Integrated Health Psychology

Exploring the

connections between

physical and psychological

well-being

Integrated Health Psychology

 

Pain and Trauma

 

Chronic Pain

 

Chronic pain is pain that doesn’t go away. When pain lasts longer than three to six months and continues to cause distress after the expected time for recovery, it is said to be chronic. Unlike acute pain which comes on suddenly and can usually be traced directly to a cause [ie broken leg, burned hand], chronic pain lingers.

 

There are different types of chronic pain, many of which are not clearly understood. Researchers have found that pain is as individual as the people who experience it, and that the assessment of pain levels do not necessarily match the degree of actual body damage.

 

Chronic pain may be associated with an illness or disability such as cancer, a phantom limb or arthritis. Some types of pain start after an injury or accident and become chronic over time. Others may begin gradually, for example, low back pain. Sometimes pain such as migraine, is recurrent rather than constant. Other forms of chronic pain include fibromyalgia, myofascial, post-surgical and neuropathic pain. In some cases, the cause of chronic pain is not known and may be more a result of trauma, e.g. PTSD, than physical injury.

 

Pain is the most common reason that people seek medical help.

 

Chronic pain may come and go and may contribute to the development of maladaptive conditions including depression, lethargy, anxiety, anger, fear and post-traumatic stress disorder. Further, chronic pain may negatively impact on sufferers’ quality of life including:

 

  • Sleep disturbance
  • Fatigue
  • Substance abuse
  • Obesity
  • Dependency on medications
  • Behavioural avoidance
  • Decreased physical functioning
  • Social isolation
  • Changes in family dynamics
  • Loss of employment
  • Financial hardship
  • Forced lifestyle changes

 

Unfortunately, as medical interventions frequently cannot resolve pain, there is an increasing need for management approaches that address many of the above symptoms.

Psychology and Pain

 

Psychological interventions are a mainstay of modern pain management practice and help clients cope with the various aspects of chronic pain.

 

Being referred to a psychologist who specialises in chronic pain as part of your treatment plan does not mean that your doctor thinks that your pain is all in your head, or that your pain is not real.

 

Psychologists who specialise in the treatment of chronic pain and are part of an integrated team approach ……

 

  • know that the pain is real
  • realise that clients who suffer chronic pain can be trapped in a vicious cycle of pain    & medication
  • understand that chronic pain may cause stress, tension, anxiety or depression, and may impact on the client’s overall well-being and quality of life
  • offer effective strategies for the management of the pain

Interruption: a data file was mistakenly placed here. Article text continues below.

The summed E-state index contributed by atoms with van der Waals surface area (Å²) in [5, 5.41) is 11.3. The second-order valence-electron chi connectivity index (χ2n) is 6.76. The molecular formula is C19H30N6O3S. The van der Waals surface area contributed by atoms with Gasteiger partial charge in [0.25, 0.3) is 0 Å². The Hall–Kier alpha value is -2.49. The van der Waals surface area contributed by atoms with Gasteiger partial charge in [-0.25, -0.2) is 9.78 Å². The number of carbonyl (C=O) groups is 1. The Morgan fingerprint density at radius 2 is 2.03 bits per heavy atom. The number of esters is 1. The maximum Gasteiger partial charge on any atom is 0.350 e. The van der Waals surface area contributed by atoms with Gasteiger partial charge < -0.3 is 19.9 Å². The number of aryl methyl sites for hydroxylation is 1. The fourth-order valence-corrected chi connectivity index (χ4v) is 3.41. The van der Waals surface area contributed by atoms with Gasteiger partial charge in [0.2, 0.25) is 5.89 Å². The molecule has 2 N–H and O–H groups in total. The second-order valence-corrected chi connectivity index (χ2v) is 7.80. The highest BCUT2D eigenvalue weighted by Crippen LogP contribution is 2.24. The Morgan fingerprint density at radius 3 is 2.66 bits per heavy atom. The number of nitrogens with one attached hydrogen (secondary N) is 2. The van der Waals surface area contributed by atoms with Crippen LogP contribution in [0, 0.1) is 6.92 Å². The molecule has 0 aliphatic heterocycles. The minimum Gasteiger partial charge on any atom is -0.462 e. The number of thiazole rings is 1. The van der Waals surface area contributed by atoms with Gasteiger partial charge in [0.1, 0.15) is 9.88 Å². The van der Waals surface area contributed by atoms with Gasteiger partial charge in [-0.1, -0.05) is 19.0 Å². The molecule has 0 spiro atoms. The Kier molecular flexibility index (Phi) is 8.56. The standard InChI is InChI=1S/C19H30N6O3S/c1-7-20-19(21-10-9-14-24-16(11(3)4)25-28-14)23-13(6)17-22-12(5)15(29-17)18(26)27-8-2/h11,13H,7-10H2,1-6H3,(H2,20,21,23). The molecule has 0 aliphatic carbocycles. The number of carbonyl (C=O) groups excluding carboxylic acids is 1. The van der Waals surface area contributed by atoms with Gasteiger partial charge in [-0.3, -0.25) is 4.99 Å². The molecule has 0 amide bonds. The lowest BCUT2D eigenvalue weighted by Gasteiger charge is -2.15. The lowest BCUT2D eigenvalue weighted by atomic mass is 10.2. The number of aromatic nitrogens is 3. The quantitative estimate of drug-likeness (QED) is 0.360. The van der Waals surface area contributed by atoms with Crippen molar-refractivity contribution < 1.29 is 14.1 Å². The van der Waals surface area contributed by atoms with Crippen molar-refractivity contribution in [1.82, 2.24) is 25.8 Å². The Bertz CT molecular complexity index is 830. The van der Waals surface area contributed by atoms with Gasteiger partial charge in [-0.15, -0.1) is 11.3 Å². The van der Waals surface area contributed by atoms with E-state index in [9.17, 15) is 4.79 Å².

• appreciate that at times, clients need a continued relationship with their medical provider[s] and where necessary, closely monitored prescribed medications
  • contribute to an integrated multi-disciplinary pain management approach

 

As a client, what can you expect?

 

A client who actively engages in, and negotiates a therapy program with a psychologist who specialises in a multi-disciplinary approach to the management of chronic pain can expect:

 

  • reduced levels of pain
  • reduced dependency on medication
  • improved ability to focus and concentrate
  • reduced levels of anxiety, stress and depression
  • reduced catastrophic thought processes
  • improved sleep patterns and reduced fatigue
  • increased participation in social and recreational activities
  • improved capacity in handling relationship and family challenges
  • potentially more positive attitudes to work and work options
  • a sense of achievement in actively participating in an agreed therapeutic program to improve their quality of life

Trauma, Post Traumatic Stress Disorder and Pain

 

Coping with chronic pain is a difficult challenge at the best of times that requires a lifestyle management approach focussed on the physical, psychological and social aspects of the body, mind and spirit.

 

The challenge becomes even more demanding when the cause of the pain involves a trauma such as a motor vehicle accident, combat-related injury, or complications from a surgical procedure. In many instances, chronic pain may have its origins in, or be exacerbated by, acute early childhood traumatic experiences.

 

Evidence shows that individuals with both PTSD and chronic pain experience more intense pain, greater difficulty coping with that pain, more emotional distress, poor sleep patterns and overall poorer quality of life than those with no PTSD or trauma symptoms.

 

Adult survivors of physical, psychological or sexual abuse are often more at risk of developing certain types of chronic pain later in life. The most common forms of chronic pain for survivors of these types of trauma involve persistent pain in the lower back, face, pelvis, neck and shoulder, and fibromyalgia and irritable bowel syndrome.

 

Due to the complexity and interaction of PTSD and chronic pain conditions, treatment can be challenging for the client and may often require extended time frames for recovery.

 

The role of the psychologist in these difficult and complex cases is to work as part of a multi-disciplinary team in the role of an educator, a coach and therapist, leading to an improved quality of life for the individual.

 

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